Would you use Erlang now when there is Elixir?

Although I have used PHP I wouldn’t say I chose it, because I didn’t really have a choice - it was the language that software I was using was built-in so had to use it.

I did choose Ruby and Elixir tho :smiley:

However, I think nowadays the liberty to choose is dwindling. Back then many of us were making web apps and you could use lots of different languages to get the job done. Ruby, Python, PHP, Java, etc it didn’t really matter for the most part.

Things are different now because even some of the more specialised areas are actually now quite mainstream - maybe even as much as building web apps was back then because the internet has continued to explode. If you want to realistically do ML, your options are limited. If you want to do mobile apps, your options are limited. If you want to create SPAs, your options are limited. If you want to build massively scalable fault tolerant systems, you options are even smaller still :wink: haha!

Using the right tool for the job, in the sense that your options are more limited, is more prevalent now in mainstream than it was 5 10 years ago. Hence I’ve resided to the fact that I need to stop being picky and in Robert’s words “RTFM and get over it” :rofl: (however I will say that the moment realistic choice becomes an option again, syntax will almost certainly play a role - we are just human after all, and we all have preferences on things like this).

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Hah, I ran into the same issues with the syntax, which really sucks because that syntax used to work but was broken back in 1.4 or 1.5 or so, which was very bugging for one of my libraries… >.>


Overall though I still prefer erlang’s syntax to this day, I would just sorely miss its macro system. lfe should become more popular. ^.^

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Our LFE portal is up now so maybe you or Robert could post some threads about it :nerd_face:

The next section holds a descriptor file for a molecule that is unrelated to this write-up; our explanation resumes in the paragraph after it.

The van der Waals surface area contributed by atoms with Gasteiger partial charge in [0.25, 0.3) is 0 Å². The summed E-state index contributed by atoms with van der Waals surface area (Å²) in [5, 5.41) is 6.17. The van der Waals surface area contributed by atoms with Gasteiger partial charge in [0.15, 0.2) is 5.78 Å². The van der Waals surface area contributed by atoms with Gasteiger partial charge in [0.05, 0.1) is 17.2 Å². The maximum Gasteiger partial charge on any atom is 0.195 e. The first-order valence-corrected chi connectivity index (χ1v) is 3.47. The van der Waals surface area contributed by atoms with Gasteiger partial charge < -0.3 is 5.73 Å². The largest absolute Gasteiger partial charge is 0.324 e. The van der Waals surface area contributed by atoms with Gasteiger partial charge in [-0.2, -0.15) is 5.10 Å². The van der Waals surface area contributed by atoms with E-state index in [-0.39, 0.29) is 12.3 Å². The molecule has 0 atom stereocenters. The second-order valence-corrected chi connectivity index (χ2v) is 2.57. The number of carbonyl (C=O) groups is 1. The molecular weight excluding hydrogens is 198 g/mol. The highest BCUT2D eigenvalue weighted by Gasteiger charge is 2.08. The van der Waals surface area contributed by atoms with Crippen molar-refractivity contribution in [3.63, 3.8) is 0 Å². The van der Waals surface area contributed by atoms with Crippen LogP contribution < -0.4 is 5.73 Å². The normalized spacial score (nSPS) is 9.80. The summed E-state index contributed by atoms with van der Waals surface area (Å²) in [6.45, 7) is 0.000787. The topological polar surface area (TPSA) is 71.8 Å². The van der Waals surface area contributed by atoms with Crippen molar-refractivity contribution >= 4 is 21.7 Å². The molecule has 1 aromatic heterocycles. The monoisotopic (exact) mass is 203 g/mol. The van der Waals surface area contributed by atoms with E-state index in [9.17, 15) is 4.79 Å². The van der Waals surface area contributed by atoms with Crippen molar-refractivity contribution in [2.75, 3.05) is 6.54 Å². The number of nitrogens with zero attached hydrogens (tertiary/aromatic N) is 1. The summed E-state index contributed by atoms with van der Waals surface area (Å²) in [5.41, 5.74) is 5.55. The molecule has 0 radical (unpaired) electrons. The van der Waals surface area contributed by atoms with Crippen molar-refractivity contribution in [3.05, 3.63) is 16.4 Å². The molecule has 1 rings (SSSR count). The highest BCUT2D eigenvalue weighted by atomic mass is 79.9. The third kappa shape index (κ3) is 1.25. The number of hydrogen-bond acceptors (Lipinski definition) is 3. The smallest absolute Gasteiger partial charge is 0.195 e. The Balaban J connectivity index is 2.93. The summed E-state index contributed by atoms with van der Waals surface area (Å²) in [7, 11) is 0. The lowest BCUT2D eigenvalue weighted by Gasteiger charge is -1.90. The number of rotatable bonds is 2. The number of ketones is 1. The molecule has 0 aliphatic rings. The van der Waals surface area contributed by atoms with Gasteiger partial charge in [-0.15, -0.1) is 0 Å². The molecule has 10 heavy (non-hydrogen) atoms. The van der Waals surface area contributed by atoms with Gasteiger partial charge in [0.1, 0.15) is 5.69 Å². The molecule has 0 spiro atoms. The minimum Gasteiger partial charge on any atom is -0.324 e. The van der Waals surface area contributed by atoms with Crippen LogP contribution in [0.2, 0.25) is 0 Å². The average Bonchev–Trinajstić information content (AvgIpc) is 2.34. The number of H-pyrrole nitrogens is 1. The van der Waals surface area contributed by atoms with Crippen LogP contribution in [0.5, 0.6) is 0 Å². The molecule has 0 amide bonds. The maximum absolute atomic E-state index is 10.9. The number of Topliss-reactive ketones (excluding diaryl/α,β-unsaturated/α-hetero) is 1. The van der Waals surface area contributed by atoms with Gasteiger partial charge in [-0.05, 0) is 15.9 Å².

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:cry:!
I’m revisiting Erlang and loving its syntax, and preparing contents for a course on Git, a tool which is widely used yet misunderstood, and meanwhile you people reminded me of LFE. Now a part of me wants to visit lfe.io and the sane part of my brain tries to stop it, sensing procrastination.

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I’m not sure why but I always thought LFE was a hobby project for Robert (I mean he already created Erlang!) but after revisiting the site after its redesign it seems people are using it in production:

LFE boasts seamless interoperability with Erlang and the BEAM ecosystem of libraries. It not only has been used in stable production applications since 2015, it has also been employed by start-ups as their differentiating tech. LFE is flexible enough to be everything from your go-to scripting solution to your preferred syntax for massively scalable, soft-real time services.

I’d like to see more threads about LFE :smiley:

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I think erlang2 was his hobby project, lol. LFE is fully fledged though. :slight_smile:
I think erlang2 was his, maybe one of the others, it had some aspects of elixir like multiple modules in a file and all, but was definitely a little hobby thing that wasn’t finished.